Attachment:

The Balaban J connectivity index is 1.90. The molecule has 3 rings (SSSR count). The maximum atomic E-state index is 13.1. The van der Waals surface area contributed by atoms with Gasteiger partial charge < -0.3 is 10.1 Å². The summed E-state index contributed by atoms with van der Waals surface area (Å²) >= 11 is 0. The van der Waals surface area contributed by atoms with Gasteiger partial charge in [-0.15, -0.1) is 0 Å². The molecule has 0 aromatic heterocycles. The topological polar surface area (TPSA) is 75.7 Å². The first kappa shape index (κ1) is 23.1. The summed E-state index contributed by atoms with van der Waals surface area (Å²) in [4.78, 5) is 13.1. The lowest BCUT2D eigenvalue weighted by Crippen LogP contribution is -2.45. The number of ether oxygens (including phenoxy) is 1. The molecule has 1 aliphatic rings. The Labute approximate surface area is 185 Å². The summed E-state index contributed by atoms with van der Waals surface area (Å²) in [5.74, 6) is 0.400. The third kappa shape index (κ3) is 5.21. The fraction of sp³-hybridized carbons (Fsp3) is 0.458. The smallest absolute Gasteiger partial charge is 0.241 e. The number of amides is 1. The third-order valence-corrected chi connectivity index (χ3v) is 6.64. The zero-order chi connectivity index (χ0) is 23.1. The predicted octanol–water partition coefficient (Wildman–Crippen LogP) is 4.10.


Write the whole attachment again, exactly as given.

The Balaban J connectivity index is 1.90. The molecule has 3 rings (SSSR count). The maximum atomic E-state index is 13.1. The van der Waals surface area contributed by atoms with Gasteiger partial charge < -0.3 is 10.1 Å². The summed E-state index contributed by atoms with van der Waals surface area (Å²) >= 11 is 0. The van der Waals surface area contributed by atoms with Gasteiger partial charge in [-0.15, -0.1) is 0 Å². The molecule has 0 aromatic heterocycles. The topological polar surface area (TPSA) is 75.7 Å². The first kappa shape index (κ1) is 23.1. The summed E-state index contributed by atoms with van der Waals surface area (Å²) in [4.78, 5) is 13.1. The lowest BCUT2D eigenvalue weighted by Crippen LogP contribution is -2.45. The number of ether oxygens (including phenoxy) is 1. The molecule has 1 aliphatic rings. The Labute approximate surface area is 185 Å². The summed E-state index contributed by atoms with van der Waals surface area (Å²) in [5.74, 6) is 0.400. The third kappa shape index (κ3) is 5.21. The fraction of sp³-hybridized carbons (Fsp3) is 0.458. The smallest absolute Gasteiger partial charge is 0.241 e. The number of amides is 1. The third-order valence-corrected chi connectivity index (χ3v) is 6.64. The zero-order chi connectivity index (χ0) is 23.1. The predicted octanol–water partition coefficient (Wildman–Crippen LogP) is 4.10.